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Category Archives: Guest Writers

A Culture of New Racism in Comics

By Whitney Hunt

 

New Racism Ideology In the USA

Whiteness is an enduring construct of privilege and power that systematically shapes and maintains racial inequality, resulting in a hierarchal system of oppression toward people of color (Feagin & Elias 2013). Systematic racism requires generations of people reproducing racist institutions and the white racial framings that support them (Feagin 2013). According to Feagin (2013), the white racial frame is a broad concept encompassing racist practices, imagery and discourse throughout US society shaped by and for the primary benefit of individuals considered white by society. In all eras of American history, manifestations of racism contain the ideological underpinning that justifies racial inequality. Moreover, the societal grip of white racial framing underscores the gross reality that America’s racist foundations are regularly unacknowledged (Feagin 2014; Bonilla-Silva 2017).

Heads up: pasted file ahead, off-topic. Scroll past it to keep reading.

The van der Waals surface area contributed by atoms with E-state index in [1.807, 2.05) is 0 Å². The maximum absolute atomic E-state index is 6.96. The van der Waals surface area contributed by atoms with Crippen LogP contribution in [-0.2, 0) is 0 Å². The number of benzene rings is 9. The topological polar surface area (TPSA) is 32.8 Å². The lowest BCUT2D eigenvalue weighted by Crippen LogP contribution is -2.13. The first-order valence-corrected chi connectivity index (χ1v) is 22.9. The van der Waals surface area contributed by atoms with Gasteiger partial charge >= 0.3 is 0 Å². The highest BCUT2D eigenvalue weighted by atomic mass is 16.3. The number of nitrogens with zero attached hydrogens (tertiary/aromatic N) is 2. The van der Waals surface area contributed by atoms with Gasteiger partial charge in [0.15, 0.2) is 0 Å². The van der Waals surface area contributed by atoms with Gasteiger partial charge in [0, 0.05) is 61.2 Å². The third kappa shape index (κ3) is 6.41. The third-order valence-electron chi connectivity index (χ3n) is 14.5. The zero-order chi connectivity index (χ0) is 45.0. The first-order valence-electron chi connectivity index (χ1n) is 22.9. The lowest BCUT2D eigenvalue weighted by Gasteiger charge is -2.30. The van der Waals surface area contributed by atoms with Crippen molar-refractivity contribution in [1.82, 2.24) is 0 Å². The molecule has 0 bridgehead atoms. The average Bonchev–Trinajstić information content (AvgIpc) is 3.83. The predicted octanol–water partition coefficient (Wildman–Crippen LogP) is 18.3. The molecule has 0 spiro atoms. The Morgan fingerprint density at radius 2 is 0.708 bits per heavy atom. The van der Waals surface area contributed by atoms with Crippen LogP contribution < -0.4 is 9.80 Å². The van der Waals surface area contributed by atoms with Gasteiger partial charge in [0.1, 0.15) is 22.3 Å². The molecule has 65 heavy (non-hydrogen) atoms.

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Posted by on 2018/09/17 in Guest Writers, Women

 

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Death to Bandes Dessinées! Long Live Hypergraphy

(Geste hypergraphique by Roberto Altmann, 1967)

by Antoine Sausverd

Translated by Annick Pellegrin

Edited by Lise Tannahill

Original publication: Sausverd, Antoine. “« À mort les bandes dessinées ! Vive l’hypergraphie ! » (Geste hypergraphique de Roberto Altmann, 1967)” TONIQUE avril 2017. Print.